October 21, 2008
Wah! Wah! Gajar Ka Halwa/ Carrot Halwah..
The last of the warm weather.. dark mornings, brr.. awakenings and stepping on the cold tiles in the kitchen now requires me searching out the warm socks and jackets. Outside too, fall is setting in, with the leaves changing color backstage, getting ready for their annual fashion show.
A slight dip in the temperatures evokes memories of even tempered places elsewhere and the invitations from my West Coast families are so tempting..sigh.. This is the weather that sends me running to the comfort food zone...warm, sweet and rich food..It's festival time too every where so what better to make than sweets..
When the first hint of winter sets in, the juicy super sweet blood red carrots would start appearing in the markets. When they flooded the market in super abundance, my father couldn't resist the deal and would get kilos of it just because it was fresh, cheap and so obviously good for you. A quarter would get peeled and get used for snacking, a quarter for later and the rest would get converted to my favorite form of eating this vegetable..gajar ka halwa!! My way to get the big five veggies in my diet (at that time.):)
So when I started writing the recipe down, I couldn't pin down the exact ingredients. We just make it with any amount of carrots and adjust the ingredients according to taste. This is the closest I could get but use your judgment and reduce or increase the quantity of sugar and milk(enough to get the carrots cooked to a mush). We used to use "Khoya", a form of concentrated milk solids in the end so that you get tiny morsels of it along with the halwa..like adding powdered kalakand to the halwa. Khoya is available at Indian stores but you could substitute with heavy cream added earlier or even concentrated ricotta cheese. Though the khoya here is not as fresh as the ones back home (here it's a little dry and not as creamy) it still adds a lot of flavor at the end.
Serves 6-10( reduce quantity in proportion if you want to make less)
you will need:
Carrots- 8 cups grated
Whole Milk- 9-10 cups milk
Sugar-approx.1 1/2 cups..add more or less as per taste.
Cardamom seeds- 1 teaspoon seeds crushed into powder
Water- 3/4 cup
Ghee-3 tablespoons...substitute ghee +khoya with 1 cup cream
Khoya(Milk solids)- 1/2 cup(optional)
Raisins, Almonds, Cashew nuts- to taste
Wash, peel and grate the carrots. Grating gives the best result but is not so easy on the arms. If possible, convince the muscle building husband/brother in law or brother to do the grating. So if you want, use a grater/chopper attachment in a food processor and finely chop the carrots and then pulse it in the mixie/blender twice...don't grind it to a paste. This will homogenize the texture.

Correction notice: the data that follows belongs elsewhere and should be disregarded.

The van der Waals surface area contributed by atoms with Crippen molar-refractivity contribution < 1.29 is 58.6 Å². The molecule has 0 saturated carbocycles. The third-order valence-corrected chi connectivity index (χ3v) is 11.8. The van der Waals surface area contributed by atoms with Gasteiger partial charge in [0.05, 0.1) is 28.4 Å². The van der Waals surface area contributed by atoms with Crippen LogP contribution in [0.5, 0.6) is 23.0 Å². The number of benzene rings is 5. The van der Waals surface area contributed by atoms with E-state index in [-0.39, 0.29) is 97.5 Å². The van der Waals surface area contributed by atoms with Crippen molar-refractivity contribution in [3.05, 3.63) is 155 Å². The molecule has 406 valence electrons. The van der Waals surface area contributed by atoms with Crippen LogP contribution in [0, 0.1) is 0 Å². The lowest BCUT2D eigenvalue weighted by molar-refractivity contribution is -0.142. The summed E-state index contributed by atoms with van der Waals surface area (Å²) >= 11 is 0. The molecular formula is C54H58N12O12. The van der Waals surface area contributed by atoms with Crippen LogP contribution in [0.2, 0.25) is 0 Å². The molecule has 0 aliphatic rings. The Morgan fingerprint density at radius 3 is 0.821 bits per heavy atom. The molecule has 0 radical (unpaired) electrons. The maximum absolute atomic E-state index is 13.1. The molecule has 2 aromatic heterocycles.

Set the water and half the milk to boil in thick bottom pan( a pressure cooker pan or non stick pan will do) and when it starts boiling, add the grated carrots. Cook on a medium flame for 1 hour (or less)stirring occasionally. When all the milk has been absorbed, add the rest of the milk. The approximate proportion of milk is a bit more than the quantity of carrots.
Mix well and cook on medium heat again till all the milk has been absorbed.This should take about another 40 minutes more or less (depending on quantity)and the carrots should have been full cooked by now. The milk should be on a simmer all the time, else the flame is too low. The time is really an approximation and may take more or less.
After that, the milk will soon start to evaporate so keep an eye on the flame. Add the sugar and mix well and keep cooking. After all the milk is gone and the carrot starts darkening in color, add the ghee. Keep stirring and mix well till the halwa starts to move together as one mass without any much liquid left. Add the crushed cardamom powder and the crumbled khoya. Mix well and saute for just 2 more minutes.
If you don't have khoya, use condensed milk but omit sugar in the recipe, or use 1 cup heavy cream after the carrots gets cooked and keep cooking. The cream will give it the richness and you won't need to add ghee after that.
The substitutes should be added in the beginning..only khoya is added in the end. The khoya just adds a rich milky taste at the end and it should be as tiny morsels in between the halwa.
Garnish with cashews,almonds or pistachios. Serve cold, hot or at room temperature.
This is my entry for the JFI sweets hosted by Srivalli..cooking for all seasons.
On another note, I was given this really cool award by Geeta of Paytpooja. An award by a fellow blogger is one thing that never fails to brighten up the day. Thanks Geeta!
The rules of the award are: Put the logo on your blog. Add a link to the person who awarded you. Nominate 10 other blogs. Add links to those blogs on yours, and leave a message for your nominees on their blogs. I am happy to pass on this award to my fellow blogger friends.
So I nominate the following for the cool blogs. Enjoy!!
When my soup came alive
Live to eat
Solai's chettinad kitchen
Cooking and me
Cooking for all seasons
A Delighted Foodie
Comfort food network